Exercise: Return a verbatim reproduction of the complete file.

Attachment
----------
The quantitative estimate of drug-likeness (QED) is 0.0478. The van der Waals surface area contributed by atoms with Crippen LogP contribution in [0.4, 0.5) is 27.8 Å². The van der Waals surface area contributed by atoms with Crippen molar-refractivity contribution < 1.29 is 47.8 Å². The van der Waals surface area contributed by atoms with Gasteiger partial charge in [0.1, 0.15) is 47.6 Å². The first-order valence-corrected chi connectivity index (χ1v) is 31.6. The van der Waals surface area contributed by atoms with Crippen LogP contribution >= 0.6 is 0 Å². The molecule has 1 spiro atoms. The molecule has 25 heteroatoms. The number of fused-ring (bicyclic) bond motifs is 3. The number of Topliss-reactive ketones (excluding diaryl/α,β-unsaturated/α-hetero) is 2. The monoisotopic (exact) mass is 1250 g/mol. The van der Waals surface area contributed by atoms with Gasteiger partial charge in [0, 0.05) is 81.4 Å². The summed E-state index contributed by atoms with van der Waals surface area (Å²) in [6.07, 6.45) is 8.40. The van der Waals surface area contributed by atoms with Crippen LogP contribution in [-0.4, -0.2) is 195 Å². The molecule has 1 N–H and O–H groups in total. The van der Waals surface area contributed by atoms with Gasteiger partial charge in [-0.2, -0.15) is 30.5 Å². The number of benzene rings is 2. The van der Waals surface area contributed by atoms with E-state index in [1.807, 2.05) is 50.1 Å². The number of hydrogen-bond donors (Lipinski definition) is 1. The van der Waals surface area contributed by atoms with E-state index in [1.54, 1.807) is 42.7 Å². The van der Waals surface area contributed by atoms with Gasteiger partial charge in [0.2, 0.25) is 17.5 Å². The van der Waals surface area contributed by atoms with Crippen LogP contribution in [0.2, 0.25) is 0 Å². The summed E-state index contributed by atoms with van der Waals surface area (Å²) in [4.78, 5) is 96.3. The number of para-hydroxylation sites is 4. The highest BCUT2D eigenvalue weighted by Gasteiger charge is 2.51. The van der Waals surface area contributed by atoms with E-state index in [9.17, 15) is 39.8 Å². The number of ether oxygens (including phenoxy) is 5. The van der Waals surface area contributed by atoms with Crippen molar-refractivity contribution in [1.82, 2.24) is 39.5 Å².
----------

The quantitative estimate of drug-likeness (QED) is 0.0478. The van der Waals surface area contributed by atoms with Crippen LogP contribution in [0.4, 0.5) is 27.8 Å². The van der Waals surface area contributed by atoms with Crippen molar-refractivity contribution < 1.29 is 47.8 Å². The van der Waals surface area contributed by atoms with Gasteiger partial charge in [0.1, 0.15) is 47.6 Å². The first-order valence-corrected chi connectivity index (χ1v) is 31.6. The van der Waals surface area contributed by atoms with Crippen LogP contribution >= 0.6 is 0 Å². The molecule has 1 spiro atoms. The molecule has 25 heteroatoms. The number of fused-ring (bicyclic) bond motifs is 3. The number of Topliss-reactive ketones (excluding diaryl/α,β-unsaturated/α-hetero) is 2. The monoisotopic (exact) mass is 1250 g/mol. The van der Waals surface area contributed by atoms with Gasteiger partial charge in [0, 0.05) is 81.4 Å². The summed E-state index contributed by atoms with van der Waals surface area (Å²) in [6.07, 6.45) is 8.40. The van der Waals surface area contributed by atoms with Crippen LogP contribution in [-0.4, -0.2) is 195 Å². The molecule has 1 N–H and O–H groups in total. The van der Waals surface area contributed by atoms with Gasteiger partial charge in [-0.2, -0.15) is 30.5 Å². The number of benzene rings is 2. The van der Waals surface area contributed by atoms with E-state index in [1.807, 2.05) is 50.1 Å². The number of hydrogen-bond donors (Lipinski definition) is 1. The van der Waals surface area contributed by atoms with E-state index in [1.54, 1.807) is 42.7 Å². The van der Waals surface area contributed by atoms with Gasteiger partial charge in [0.2, 0.25) is 17.5 Å². The van der Waals surface area contributed by atoms with Crippen LogP contribution in [0.2, 0.25) is 0 Å². The summed E-state index contributed by atoms with van der Waals surface area (Å²) in [4.78, 5) is 96.3. The number of para-hydroxylation sites is 4. The highest BCUT2D eigenvalue weighted by Gasteiger charge is 2.51. The van der Waals surface area contributed by atoms with E-state index in [9.17, 15) is 39.8 Å². The number of ether oxygens (including phenoxy) is 5. The van der Waals surface area contributed by atoms with Crippen molar-refractivity contribution in [1.82, 2.24) is 39.5 Å².